Moorhead honored at Relay for Life event

Wanda English Burnett, Editor

Those participating in the 12th Annual American Cancer Society’s Relay for Life of Ripley County were blessed with perfect weather, a good crowd and enough enthusiasm to truly wipe cancer from the face of the earth.

The 24-hour relay took place Saturday, June 16 and Sunday June 17 at the Batesville High School track.

Just before the impressive kickoff that highlights cancer survivors, the crowd was welcomed and Mary Margaret Moorhead of Versailles, received an award named in her honor, the first of its kind. Each year the award will be given to an outstanding volunteer. Moorhead has been a volunteer for the American Cancer Society (ACS) for over 40 years and says that is her greatest accomplishment.

Area 12 Director of ACS, Amy Eden, took the podium and began, “The woman I am going to talk about is known by many of you. each of you she means something different.” Words used to describe the first recipient were: beautiful, charming, intelligent, loving, devoted, generous, and more. That set the stage for Moorhead to be the person to receive this award. “I am shocked!” Moorhead exclaimed, as she graciously accepted.

Moorhead has and is an avid supporter of the ACS and has served in numerous positions over the years. She was a member of the Great Lakes Division Board of Directors from 1997-2005; National Assembly Lay Division Delegate (1997-2005); member of the National Health Promotions Advisory Group (2003-2006); in 2002 and 2006 was an ambassador to the Celebration on the Hill in Washington DC; member of the Nominating & Recruiting Task (2003-2005); recipient of St. George National award in 1992; charter member of the Indianapolis Hope Lodge Board of Governors; past chair of the former Indiana Division Board, and member of the Division Advocacy Committee.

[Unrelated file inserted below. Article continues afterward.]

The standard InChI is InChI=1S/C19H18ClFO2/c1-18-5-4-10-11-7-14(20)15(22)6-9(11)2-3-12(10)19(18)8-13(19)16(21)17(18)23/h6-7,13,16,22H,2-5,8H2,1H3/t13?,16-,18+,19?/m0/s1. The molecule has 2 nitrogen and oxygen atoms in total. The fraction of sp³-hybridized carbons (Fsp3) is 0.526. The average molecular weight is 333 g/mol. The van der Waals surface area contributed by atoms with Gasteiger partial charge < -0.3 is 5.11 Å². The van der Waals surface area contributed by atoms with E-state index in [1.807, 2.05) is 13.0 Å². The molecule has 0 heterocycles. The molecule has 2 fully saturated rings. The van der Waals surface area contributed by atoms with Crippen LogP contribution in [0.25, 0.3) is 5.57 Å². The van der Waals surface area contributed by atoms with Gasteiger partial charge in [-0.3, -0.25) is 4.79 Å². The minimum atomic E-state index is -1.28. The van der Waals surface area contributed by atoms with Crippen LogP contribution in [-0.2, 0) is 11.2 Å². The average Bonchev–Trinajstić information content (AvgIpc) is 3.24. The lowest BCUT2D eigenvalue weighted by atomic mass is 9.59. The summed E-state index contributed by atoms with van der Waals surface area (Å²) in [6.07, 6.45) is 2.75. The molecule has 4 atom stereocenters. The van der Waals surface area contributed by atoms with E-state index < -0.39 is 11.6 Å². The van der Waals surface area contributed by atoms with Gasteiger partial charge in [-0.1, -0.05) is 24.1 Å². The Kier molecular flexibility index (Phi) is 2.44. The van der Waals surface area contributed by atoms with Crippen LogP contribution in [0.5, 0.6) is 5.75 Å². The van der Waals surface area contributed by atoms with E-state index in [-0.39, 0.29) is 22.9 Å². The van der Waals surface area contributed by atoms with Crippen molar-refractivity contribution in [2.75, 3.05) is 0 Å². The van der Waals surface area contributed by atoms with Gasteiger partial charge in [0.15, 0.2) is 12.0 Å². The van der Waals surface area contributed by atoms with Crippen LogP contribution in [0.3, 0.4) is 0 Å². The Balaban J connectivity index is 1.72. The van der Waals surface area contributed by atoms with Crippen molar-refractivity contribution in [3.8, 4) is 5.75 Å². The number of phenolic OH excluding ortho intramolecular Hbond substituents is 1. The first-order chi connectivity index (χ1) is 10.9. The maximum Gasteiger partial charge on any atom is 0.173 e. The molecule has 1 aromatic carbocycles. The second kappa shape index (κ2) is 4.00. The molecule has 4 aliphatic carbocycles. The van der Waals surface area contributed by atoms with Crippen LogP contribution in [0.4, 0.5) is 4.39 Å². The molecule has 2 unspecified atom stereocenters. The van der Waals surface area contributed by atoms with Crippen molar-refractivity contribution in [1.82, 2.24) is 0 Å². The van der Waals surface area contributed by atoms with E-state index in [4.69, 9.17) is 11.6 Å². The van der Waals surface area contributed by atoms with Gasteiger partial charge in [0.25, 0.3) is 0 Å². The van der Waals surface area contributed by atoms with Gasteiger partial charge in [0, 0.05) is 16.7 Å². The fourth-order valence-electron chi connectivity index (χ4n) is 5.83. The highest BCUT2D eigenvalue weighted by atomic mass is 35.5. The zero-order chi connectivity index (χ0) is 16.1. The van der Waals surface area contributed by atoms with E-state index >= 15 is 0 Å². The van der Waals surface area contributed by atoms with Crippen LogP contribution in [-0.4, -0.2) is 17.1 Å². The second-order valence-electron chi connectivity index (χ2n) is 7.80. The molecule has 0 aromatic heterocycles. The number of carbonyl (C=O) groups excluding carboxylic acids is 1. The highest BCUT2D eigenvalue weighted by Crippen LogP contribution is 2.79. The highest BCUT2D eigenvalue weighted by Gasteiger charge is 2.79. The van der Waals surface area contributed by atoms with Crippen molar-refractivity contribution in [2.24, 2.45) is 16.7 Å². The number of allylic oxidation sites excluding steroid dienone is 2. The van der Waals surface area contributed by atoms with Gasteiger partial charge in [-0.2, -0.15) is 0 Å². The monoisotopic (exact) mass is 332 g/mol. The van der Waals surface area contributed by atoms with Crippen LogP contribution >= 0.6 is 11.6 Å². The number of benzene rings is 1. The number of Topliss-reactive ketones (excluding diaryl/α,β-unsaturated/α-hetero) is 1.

That impressive list is only a fraction of Moorhead’s lifetime accomplishments. She was named Ripley County Citizen of the Year in 2002, was an educator, along with her husband William (Gus), for many years in the South Ripley school district and has held many positions at her church, Versailles First Baptist.

A true community leader, Moorhead and husband Gus, have established a scholarship fund through the Ripley County Community Foundation to promote their love of education.

Saying the highlight of her tenure as a board member for the ACS was when Relay for Life was born in Ripley County. This signature event was formed and has since brought several hundred thousand dollars to cancer research.

Moorhead was reluctant to accept the accolades that accompanied the award and in her gracious style, she turned the tide and began praising others who work so hard to promote the eradication of a disease that has affected thousands.

Excitement mounted in the crowd as she told how Jac-Cen-Del, South Ripley and Milan schools alone raised almost $30,000 for this year’s relay. The total on bank night last week was well over $100,000. The total reported on Tuesday of this week by Carla Stenger was $131,800. This is the most Ripley County has ever raised and the amount will go even higher as donations continue to come in.
“We are making a difference... relay is working... this county is working,” Moorhead encouraged the group with her final chant, “Go, Fight, Win!”